Politics 03-12-2018

195 years of the Monroe Doctrine: where are we and where are we going

This December 2 marks the 195th anniversary of the Monroe Doctrine. Summarized in the phrase "America for the Americans," this amendment marked the beginning of US policy that tried to make the continent its 'backyard'. What was this doctrine and how will it be implemented with Trump? Sputnik searched for the answer.

For almost two centuries, since the warning of President James Monroe to the European powers, the United States has done everything possible to make the Western Hemisphere an exclusive zone of influence for the United States. Its heyday came during the Cold War, when the 'bastion of democracy' even came to support and succor dictatorial regimes on the continent just to maintain the control it saw escape from their hands.

After the 9/11 attacks, US attention was diverted to other regions of the world, which loosened the reins they held in Latin America and gave the leftist movements the opportunity to raise their heads.

"During the presidency of [US] Barack Obama, the Monroe Doctrine was basically abolished as one of the main guides of US foreign policy," said the principal investigator of the Russian Center for Political Studies, Dr. Vladimir Súdarev.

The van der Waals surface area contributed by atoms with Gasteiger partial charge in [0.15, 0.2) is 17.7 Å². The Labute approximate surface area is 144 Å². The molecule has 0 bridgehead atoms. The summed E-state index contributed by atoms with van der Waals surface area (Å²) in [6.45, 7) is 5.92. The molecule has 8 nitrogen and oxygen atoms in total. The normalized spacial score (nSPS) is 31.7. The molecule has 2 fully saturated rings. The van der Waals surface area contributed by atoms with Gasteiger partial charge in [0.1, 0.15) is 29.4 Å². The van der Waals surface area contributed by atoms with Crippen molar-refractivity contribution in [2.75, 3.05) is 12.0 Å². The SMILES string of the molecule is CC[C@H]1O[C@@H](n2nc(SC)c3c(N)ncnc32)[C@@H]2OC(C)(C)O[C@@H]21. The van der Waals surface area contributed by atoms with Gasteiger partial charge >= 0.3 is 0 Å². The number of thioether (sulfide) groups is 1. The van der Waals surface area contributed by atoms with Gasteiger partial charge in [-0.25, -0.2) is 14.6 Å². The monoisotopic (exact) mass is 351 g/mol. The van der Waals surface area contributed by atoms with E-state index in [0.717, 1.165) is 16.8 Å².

However, in the words of the expert, it is "absolutely clear that Trump has returned his eyes to Latin America during the last year". Súdarev said that the current US president has been looking for partners in the region and "you can already visualize a geopolitical circle that includes Argentina, Chile and now, with Bolsonaro, the South American giant Brazil."

On the other hand, Súdarev stressed that this trend is due rather to the turn that the continent experienced to the right than to Trump's own initiative. More than that, the North American leader only manages to cause discontent among ordinary Latin Americans, when he speaks about the affairs of the hemisphere. It is the case not only of Mexico, but also of Venezuela, a country that he even put in his sights to invade, provoking the rejection even of his closest allies.

"The US continues to have in its hands all the potential to fight systems that do not like them, such as Venezuela, Cuba or Nicaragua, but they will do it especially on the economic front," he concluded.


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